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Best Book Club Reads: a half-dozen selection

20/09/2010

To pick our Best Book Club Reads out of fifty books and five years of reading from an opinionated group can be daunting. We stuck to the task, made lists, noted votes, talked, changed our minds, remembered a great read that we’d omitted, voted again and came to our decision, exhausted and only slightly happy because of the great, great reads that we had to leave out. So here it is then, the Kyleglass Book Worms’ list of Best Book Club Reads:

The Reader by Bernhard Schlink. Clean, elegant writing from a German law professor; deals with the Holocaust for subsequent German generations and immediately reminded me of Uwe Timm’s moving memoir, In My Brother’s Shadow. As for the narrator’s motivation in writing the book,  ‘Maybe I did write the story to be free of it.’

The Sea by John Banville. He won the Man Booker Prize in 2005 with it and The Sea is one of Banville’s most accessible books. Max Morden, mourning the death of his wife, returns to the seaside scene of his childhood summers and the sea becomes memory, its surges ‘another of the great world’s shrugs of indifference’.

Englby by Sebastian Faulks. Mike Engleby, a fresher at Cambridge in the 1970s, is an odd, unpleasant, possibly evil, but engaging and funny character who uses his diary to chart his unravelling life. Story turns into a black mystery.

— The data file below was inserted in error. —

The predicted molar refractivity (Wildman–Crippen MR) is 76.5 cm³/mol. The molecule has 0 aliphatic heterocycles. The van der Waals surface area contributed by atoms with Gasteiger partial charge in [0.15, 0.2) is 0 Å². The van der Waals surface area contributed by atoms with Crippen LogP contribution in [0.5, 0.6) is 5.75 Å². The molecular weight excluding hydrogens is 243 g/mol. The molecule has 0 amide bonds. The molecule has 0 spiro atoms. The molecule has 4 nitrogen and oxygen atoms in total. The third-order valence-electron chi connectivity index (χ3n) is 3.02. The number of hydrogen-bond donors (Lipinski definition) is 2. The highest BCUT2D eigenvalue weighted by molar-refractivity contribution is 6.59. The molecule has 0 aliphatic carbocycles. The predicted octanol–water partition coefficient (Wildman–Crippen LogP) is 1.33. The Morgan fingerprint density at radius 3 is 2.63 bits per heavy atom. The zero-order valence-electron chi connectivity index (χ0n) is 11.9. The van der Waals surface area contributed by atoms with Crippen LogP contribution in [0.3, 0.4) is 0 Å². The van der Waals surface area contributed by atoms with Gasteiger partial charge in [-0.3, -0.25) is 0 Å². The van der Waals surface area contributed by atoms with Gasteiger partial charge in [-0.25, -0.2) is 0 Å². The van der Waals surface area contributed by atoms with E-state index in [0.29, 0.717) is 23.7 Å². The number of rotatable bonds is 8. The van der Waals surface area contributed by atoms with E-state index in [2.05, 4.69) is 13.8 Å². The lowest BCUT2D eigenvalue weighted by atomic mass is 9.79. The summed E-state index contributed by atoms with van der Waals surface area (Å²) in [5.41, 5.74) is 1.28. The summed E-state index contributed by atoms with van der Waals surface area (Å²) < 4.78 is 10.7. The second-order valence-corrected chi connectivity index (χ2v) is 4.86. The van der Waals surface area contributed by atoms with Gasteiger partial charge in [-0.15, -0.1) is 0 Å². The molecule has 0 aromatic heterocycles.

The Guernsey Literary and Potato Pie Society by Mary Ann Shaffer & Annie Barrows. An off-beat read by an ex-librarian and bookseller who died months before publication of a book that she finished off with the help of her niece Ann Barrows. A quirky epistolary novel about the war years in Guernsey under Nazi occupation and imbued with a powerful love of books and reading.

Everyman by Philip Roth. A slim read about a Jewish-American confronting old age and death with Roth’s usual strong autobiographical influences. The page-long, one sentence description of a boy riding the ocean waves and running home ‘remembering the mightiness of that immense sea boiling in his own two ears’ is mesmerizing.

A Fine Balance by Rohinson Mistry. A sweeping story of contemporary India from Independence in 1947 to the Emergency of 1977 with a character cast of innocents and outcasts who show the power of the human spirit in adversity.

Hours of shared reading and great chat, not all of it about books. Looking forward to the next fifty reads. (See Joe Duffy and Fiona Looney top reads shared at Ennis Book Festival here.)

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  1. 27/01/2011 at 6:38 pm
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